Each artboard can be equipped with a variety of animations, all of which can be selected and displayed dynamically during runtime.

Artboards and animations

Here is the code for a minimal app to facilitate artboards and animations.

import QtCore
import QtQuick
import QtQuick.Layouts
import QtQuick.Controls
 
import RiveQtQuickPlugin
 
ApplicationWindow {
    id: window
 
    property int contentWidth: 600
    property int controlPanelWidth: 250
 
    width: contentWidth + controlPanelWidth
    height: 600
    visible: true
    color: "#444c4e"
 
    title: qsTr("Rive Plugin Demo")
 
    Item {
        id: content
        anchors {
            top: parent.top
            bottom: parent.bottom
            left: parent.left
            right: controlPanel.left
        }
 
        RiveQtQuickItem {
            id: riveItem
            anchors.fill: parent
            fillMode: RiveQtQuickItem.PreserveAspectFit
 
            // not used by software backend
            renderQuality: RiveQtQuickItem.Medium
            postprocessingMode: RiveQtQuickItem.SMAA
 
            fileSource: ":/assets/travel-icons-pack.riv"
        }
 
        Text {
            id: errorMessage
            anchors.centerIn: parent
            width: window.width
            horizontalAlignment: Text.AlignHCenter
            font.pointSize: 24
            color: "crimson"
            text: qsTr("Could not load rive file:\n") + riveItem.fileSource 
            visible: riveItem.loadingStatus === RiveQtQuickItem.Error
        }
 
        DropArea {
            id: dropArea
            anchors.fill: parent
            onEntered: {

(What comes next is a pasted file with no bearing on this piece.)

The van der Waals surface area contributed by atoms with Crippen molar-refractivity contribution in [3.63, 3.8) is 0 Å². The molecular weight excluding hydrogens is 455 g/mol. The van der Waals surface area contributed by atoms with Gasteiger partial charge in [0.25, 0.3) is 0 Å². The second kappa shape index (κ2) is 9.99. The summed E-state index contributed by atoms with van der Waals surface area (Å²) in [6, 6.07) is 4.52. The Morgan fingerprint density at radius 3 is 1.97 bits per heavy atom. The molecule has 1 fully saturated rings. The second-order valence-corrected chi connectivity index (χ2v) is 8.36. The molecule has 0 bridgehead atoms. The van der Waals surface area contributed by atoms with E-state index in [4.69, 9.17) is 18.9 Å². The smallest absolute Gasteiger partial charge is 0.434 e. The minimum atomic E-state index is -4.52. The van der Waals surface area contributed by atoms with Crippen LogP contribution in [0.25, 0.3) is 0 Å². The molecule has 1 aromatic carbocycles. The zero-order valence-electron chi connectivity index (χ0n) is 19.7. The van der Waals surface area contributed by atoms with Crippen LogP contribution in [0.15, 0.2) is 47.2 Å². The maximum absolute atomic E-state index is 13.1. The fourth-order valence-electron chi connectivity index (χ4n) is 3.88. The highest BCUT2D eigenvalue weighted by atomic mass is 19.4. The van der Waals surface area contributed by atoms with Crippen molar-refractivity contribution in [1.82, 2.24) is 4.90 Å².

drag.accept(Qt.LinkAction)
            }
            onDropped: {
                riveItem.fileSource = drop.urls[0].toString().slice(7)
            }
        }
    }
 
    Rectangle {
        id: controlPanel
         
        anchors {
            top: parent.top
            bottom: parent.bottom
            right: parent.right
        }
 
        width: controlPanelWidth
 
        color: "#203133"
 
        Rectangle {
            id: separator
            anchors {
                top: parent.top
                bottom: parent.bottom
                left: parent.left
            }
            width: 2
            color: "black"
            opacity: 0.3
        }
 
        Column {
            id: column
 
            anchors {
                fill: parent
                leftMargin: 16
                rightMargin: 16
                topMargin: 32
            }
 
            spacing: 8
 
            Label {
                width: parent.width
                wrapMode: Label.Wrap
                horizontalAlignment: Qt.AlignLeft
                text: qsTr("Artboards")
            }
 
            ComboBox {
                model: riveItem.artboards.map(artboard => artboard.name)
                anchors.left: parent.left